The Wolverine
The Clawed Ronin is Back

Including his brief cameo in 2011’s X-Men: First Class, this year’s The Wolverine marks Hugh Jackman’s sixth time playing fan-favorite Wolverine, the most any one actor has played a superhero character.  After the disappointing attempt at an origin story that was X-Men Origins: Wolverine in 2009, The Wolverine moves things forward and tackles one of the character’s more beloved storylines from the comics.  The results are mixed, but it does prove to be entertaining.

Picking up sometime after 2006’s X-Men: The Last Stand, the movie opens with our animalistic hero hiding out in the wilderness.  Logan is haunted by dreams of his former love Jean Grey, whom he had to put down in the previous movie.  She wants him to join her in the afterlife and he would like to, but his body’s gift of regeneration keeps him trapped in an immortal life.  An opportunity presents itself, however, when he is invited to Japan by an aging man whose life he once saved during the bombing of Nagasaki at the end of World War II.

James Mangold, director of The WolverineBelieving that he has just come so the old man can say his goodbyes, Logan soon learns that the doomed man wants him to save his life one more time.  The man believes there is a way for Logan to transfer his ability, making the man immortal while becoming mortal himself.  Despite his wish to be with Jean Grey, Logan refuses.  After the Yakuza attack the man’s funeral, Logan finds himself on the run with his beautiful granddaughter.  He believes he is protecting her, but is it her that the Yakuza is really after?  And what about the old man’s venomous—literally—doctor?  Could she have done something to Logan that keeps his body from healing itself?

It may not be saying much, but The Wolverine is a definite step up from the Origins movie.  A positive thing that the movie does is that it returns the character to the figure he was at the start of the first X-Men movie: a loner.  At one point in this movie he is referred to as a Ronin, a samurai without a master.  That’s a fitting label for Wolverine and Hugh Jackman wears it well.  The actor again seems right at home in the role.  He looks the part—he says this is the best shape he has gotten into to play the character—and delivers some great one-liners with only the slightest hint of a wink.  The eastern setting for the movie also works well, placing Jackman’s Ronin in the land of the samurai where he seems right at home, even as an outsider.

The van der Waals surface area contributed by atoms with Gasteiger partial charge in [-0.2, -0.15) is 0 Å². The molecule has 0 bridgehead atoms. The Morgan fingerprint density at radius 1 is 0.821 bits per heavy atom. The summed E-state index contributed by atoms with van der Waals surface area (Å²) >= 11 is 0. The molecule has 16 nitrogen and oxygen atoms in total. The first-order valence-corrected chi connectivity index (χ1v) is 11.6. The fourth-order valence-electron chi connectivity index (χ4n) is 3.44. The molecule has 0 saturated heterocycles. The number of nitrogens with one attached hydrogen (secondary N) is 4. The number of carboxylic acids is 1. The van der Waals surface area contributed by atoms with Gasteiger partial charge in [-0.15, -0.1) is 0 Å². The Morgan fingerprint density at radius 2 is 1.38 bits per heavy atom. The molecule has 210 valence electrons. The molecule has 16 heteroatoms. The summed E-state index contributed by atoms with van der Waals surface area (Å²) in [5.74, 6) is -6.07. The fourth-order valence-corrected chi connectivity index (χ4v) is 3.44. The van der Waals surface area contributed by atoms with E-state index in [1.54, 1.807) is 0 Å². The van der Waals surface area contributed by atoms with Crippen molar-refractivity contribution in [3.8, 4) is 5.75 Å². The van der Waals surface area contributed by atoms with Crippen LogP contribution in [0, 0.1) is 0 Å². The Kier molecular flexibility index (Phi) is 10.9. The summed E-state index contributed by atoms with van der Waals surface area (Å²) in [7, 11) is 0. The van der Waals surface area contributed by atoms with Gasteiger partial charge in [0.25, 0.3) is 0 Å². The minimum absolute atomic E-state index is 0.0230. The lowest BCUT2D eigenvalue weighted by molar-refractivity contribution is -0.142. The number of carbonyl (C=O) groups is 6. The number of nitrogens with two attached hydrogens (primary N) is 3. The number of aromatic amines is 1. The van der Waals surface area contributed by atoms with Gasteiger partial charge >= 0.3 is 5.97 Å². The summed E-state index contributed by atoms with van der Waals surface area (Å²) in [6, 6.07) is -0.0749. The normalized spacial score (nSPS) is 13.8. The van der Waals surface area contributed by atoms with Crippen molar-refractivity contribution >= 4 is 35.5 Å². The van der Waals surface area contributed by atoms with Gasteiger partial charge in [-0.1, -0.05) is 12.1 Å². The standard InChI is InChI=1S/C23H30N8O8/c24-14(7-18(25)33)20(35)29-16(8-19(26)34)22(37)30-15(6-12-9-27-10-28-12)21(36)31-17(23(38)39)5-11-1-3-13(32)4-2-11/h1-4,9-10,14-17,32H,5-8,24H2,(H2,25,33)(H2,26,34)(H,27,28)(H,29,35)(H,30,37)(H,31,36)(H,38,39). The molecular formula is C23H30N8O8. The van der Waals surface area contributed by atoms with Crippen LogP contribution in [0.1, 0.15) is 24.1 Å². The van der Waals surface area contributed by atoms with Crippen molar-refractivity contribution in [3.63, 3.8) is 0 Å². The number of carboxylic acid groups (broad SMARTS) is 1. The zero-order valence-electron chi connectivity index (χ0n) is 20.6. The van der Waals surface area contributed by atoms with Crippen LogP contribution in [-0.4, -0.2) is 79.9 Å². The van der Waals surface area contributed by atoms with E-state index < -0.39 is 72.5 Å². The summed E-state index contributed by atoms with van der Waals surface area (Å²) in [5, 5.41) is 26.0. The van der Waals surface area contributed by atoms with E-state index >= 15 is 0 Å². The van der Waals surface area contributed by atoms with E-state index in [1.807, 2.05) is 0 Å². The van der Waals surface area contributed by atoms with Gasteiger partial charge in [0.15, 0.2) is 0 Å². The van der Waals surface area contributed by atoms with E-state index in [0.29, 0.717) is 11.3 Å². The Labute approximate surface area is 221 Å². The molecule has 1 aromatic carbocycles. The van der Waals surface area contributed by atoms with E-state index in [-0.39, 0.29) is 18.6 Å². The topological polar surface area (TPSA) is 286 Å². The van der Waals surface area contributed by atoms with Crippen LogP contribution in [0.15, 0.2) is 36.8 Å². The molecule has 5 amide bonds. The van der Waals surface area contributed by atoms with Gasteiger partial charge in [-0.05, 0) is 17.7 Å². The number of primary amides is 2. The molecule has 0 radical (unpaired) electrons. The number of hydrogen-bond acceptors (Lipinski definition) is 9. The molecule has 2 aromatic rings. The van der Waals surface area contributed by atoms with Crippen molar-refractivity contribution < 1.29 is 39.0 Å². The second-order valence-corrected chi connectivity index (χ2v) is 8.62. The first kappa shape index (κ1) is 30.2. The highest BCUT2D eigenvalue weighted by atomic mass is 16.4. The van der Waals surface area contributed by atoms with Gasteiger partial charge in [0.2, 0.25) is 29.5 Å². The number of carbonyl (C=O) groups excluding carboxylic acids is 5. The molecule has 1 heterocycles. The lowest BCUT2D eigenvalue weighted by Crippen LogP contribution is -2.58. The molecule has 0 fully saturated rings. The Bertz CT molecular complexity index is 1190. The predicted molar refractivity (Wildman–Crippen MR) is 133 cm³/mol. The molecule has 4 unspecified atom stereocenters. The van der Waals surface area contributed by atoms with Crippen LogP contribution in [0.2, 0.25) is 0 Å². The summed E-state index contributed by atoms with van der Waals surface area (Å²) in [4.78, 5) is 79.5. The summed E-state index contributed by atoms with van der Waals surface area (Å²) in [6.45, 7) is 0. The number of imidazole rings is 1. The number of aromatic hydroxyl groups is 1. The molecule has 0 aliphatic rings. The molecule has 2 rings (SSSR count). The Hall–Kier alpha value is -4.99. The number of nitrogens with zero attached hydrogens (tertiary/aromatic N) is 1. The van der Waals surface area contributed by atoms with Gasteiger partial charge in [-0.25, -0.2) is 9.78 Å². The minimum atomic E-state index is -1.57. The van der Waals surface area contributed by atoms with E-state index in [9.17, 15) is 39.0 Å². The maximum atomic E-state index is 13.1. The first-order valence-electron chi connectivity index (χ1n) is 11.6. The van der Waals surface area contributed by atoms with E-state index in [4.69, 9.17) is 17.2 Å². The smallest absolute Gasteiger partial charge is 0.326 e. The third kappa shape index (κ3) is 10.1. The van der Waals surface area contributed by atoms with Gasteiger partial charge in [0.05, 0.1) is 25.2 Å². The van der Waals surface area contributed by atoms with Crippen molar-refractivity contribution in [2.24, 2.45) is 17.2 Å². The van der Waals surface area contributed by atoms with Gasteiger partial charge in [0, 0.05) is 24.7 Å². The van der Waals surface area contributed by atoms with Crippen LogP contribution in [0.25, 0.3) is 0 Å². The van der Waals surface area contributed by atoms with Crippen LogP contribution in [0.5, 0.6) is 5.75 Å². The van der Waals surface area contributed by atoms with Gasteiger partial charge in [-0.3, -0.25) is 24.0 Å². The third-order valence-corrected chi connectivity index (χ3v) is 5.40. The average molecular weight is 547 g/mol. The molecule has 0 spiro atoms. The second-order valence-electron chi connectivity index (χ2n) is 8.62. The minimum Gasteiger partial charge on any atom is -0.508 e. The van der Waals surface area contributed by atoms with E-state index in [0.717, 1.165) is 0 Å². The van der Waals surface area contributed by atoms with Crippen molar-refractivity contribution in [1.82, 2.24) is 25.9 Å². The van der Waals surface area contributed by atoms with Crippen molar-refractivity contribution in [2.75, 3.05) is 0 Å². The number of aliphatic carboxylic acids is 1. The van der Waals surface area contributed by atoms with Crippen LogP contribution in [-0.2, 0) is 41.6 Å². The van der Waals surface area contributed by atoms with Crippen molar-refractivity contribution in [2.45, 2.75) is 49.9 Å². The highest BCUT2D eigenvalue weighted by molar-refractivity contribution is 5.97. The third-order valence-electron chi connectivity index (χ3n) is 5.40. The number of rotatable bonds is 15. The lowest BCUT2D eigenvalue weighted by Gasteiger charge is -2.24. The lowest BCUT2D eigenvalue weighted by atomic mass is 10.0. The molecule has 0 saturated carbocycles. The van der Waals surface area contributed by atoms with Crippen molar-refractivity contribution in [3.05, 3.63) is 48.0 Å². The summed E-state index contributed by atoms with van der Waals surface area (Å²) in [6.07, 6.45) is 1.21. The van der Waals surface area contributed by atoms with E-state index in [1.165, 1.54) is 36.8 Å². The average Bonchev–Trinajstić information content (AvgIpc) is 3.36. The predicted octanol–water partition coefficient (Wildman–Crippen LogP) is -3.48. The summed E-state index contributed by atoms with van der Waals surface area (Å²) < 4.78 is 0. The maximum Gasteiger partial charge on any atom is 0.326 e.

Although the action scenes won’t set any new standards for the genre, they are entertaining.  The closest the movie comes to a groundbreaking action scene is a battle atop Japan’s bullet train.  It comes close to going too far over-the-top, but stays grounded enough, even while featuring one of the movie’s most comic moments.  The climactic fight scene is also impressive, but much of the stuff in between is little more than Wolverine taking out random, faceless bad guys with some claw-aided fisticuffs.

Where the movie struggles most is in the film’s lack of an ultimate villain.  There are two main villains.  The first is Viper, played by Russian actress Svetlana Khodchenkova.  She has the potential to be a really cool villain, but unfortunately the actress just doesn’t seem capable of pulling it off.  Even when she’s poisoning a man by kissing him or shedding the skin on her face, there is an unfortunate lack of menace.  It’s not all the actress’s fault, however, as she is also given some awful costumes within which to work.  The second main villain is not even revealed until the end of the movie.  It’s a cool villain, but is not in the movie long enough to really make enough of an impression.

There are a few plot points in The Wolverine that go unexplained, but that doesn’t do much to lessen the movie’s entertaining value.   One of the film’s most intriguing moments came during the closing credits with a scene that sets up next year’s X-Men: Days of Future Past, so make sure not to leave early.

The Wolverine is rated PG-13 for “sequences of intense sci-fi action and violence, some sexuality and language.”  The filmmakers flirted with releasing an R-rated version, but ultimately the final product fits well within the PG-13 zone.

Courtesy of a local publicist, Jeff attended a promotional screening of The Wolverine.